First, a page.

Multiple sclerosis may begin with the death of myelin-producing brain cells

By John Murphy, MDLinx
Published December 17, 2015

Key Takeaways

A first-of-its-kind discovery may explain the pathogenesis of multiple sclerosis (MS): The death of myelin-producing oligodendrocytes triggers a response against myelin, which leads to neuronal damage and symptoms of MS, according to an article published online December 14, 2015 in the journal Nature Neuroscience.

“Although this was a study in mice, we've shown for the first time one possible mechanism that can trigger MS—the death of the cells responsible for generating myelin can lead to the activation of an autoimmune response against myelin,” said study co-senior author Brian Popko, PhD, the Jack Miller Professor of Neurological Disorders at the University of Chicago, in Chicago, IL.

“Protecting these cells in susceptible individuals might help delay or prevent MS," he added. To that end, the investigators are now developing special nanoparticles to halt this reaction (even after the loss of oligodendrocytes), with a goal to treating MS in humans.

Although MS is a common neurological disorder that affects an estimated 2.5 million people worldwide, the origin of the autoimmune response against myelin—the characteristic feature of the disease—remains unclear.

To investigate whether the death of myelin-producing oligodendrocytes could cause this autoimmune response, Dr. Popko and co-senior author Stephen Miller, PhD, the Judy Gugenheim Research Professor of Microbiology-Immunology at Northwestern University Feinberg School of Medicine, in Chicago, IL, and their teams developed a genetically-engineered mouse model that allowed them to target oligodendrocytes.

By specifically killing oligodendrocytes in the mice, the team observed MS-like symptoms that affected the ability of the creatures to walk. After this initial event, the central nervous systems of the mice regenerated their oligodendrocytes, enabling them to walk again. But about 30 weeks later, the MS-like symptoms came back with a vengeance.

The current understanding of MS—the “outside-in” hypothesis—is that an event outside of the nervous system triggers the disease in susceptible individuals who may have a genetic predisposition. In these individuals, the T cells that normally fight infections confuse a component of the myelin sheath as foreign. These confused immune cells enter the brain and begin their mistaken attack on myelin.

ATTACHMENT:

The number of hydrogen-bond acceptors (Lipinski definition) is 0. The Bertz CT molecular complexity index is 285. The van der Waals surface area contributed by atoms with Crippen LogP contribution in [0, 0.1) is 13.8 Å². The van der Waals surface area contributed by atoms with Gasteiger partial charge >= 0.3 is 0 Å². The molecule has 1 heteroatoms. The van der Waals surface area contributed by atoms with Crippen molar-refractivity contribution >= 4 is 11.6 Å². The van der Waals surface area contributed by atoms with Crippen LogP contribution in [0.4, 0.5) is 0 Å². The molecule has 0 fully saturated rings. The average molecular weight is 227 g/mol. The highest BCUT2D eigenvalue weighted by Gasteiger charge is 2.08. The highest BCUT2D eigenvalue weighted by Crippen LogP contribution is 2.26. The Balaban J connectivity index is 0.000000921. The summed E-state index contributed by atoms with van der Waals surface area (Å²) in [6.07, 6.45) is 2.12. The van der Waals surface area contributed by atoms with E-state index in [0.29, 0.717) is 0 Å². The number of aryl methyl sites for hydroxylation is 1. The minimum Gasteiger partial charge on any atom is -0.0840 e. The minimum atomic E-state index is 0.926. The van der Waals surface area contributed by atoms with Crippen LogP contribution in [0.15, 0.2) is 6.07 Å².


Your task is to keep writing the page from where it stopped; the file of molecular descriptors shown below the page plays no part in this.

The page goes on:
But this new study offers evidence that MS can begin from the inside out, in which damage to oligodendrocytes in the central nervous system can trigger an immune response directly, even in the absence of apparent signs of inflammation. If oligodendrocytes die, demyelination occurs.

This “inside-out” hypothesis suggests that the immune system perceives myelin components as antigens, and it reacts automatically. The immune system’s erroneous attack on myelin antigens leads secondarily to inflammation and demyelination in the CNS, initiating MS.

In humans, MS could develop years after an initial insult triggers oligodendrocyte death. Possible initial insults that cause oligodendrocyte death include developmental abnormalities, viruses, bacterial toxins, or environmental pollutants, the researchers suggested.

“To our knowledge, this is the first evidence that oligodendrocyte death can trigger myelin autoimmunity, initiating inflammation and tissue damage in the central nervous system during MS,” said study co-author Maria Traka, PhD, Research Associate Professor in Neurology at the University of Chicago.

The researchers have also used their MS mouse model to begin testing new drugs against progressive disease. In this study, the investigators administered specially developed nanoparticles that created tolerance to the myelin antigen and prevented progressive MS from developing.

“We’re encouraged that the nanoparticles could stop disease progression in a model of chronic MS as efficiently as it can in progressive-remitting models of MS,” Dr. Miller said. His team originated this nanoparticle technology and has licensed it to Cour Pharmaceutical Development Company, which is developing it for human trials in autoimmune disease.

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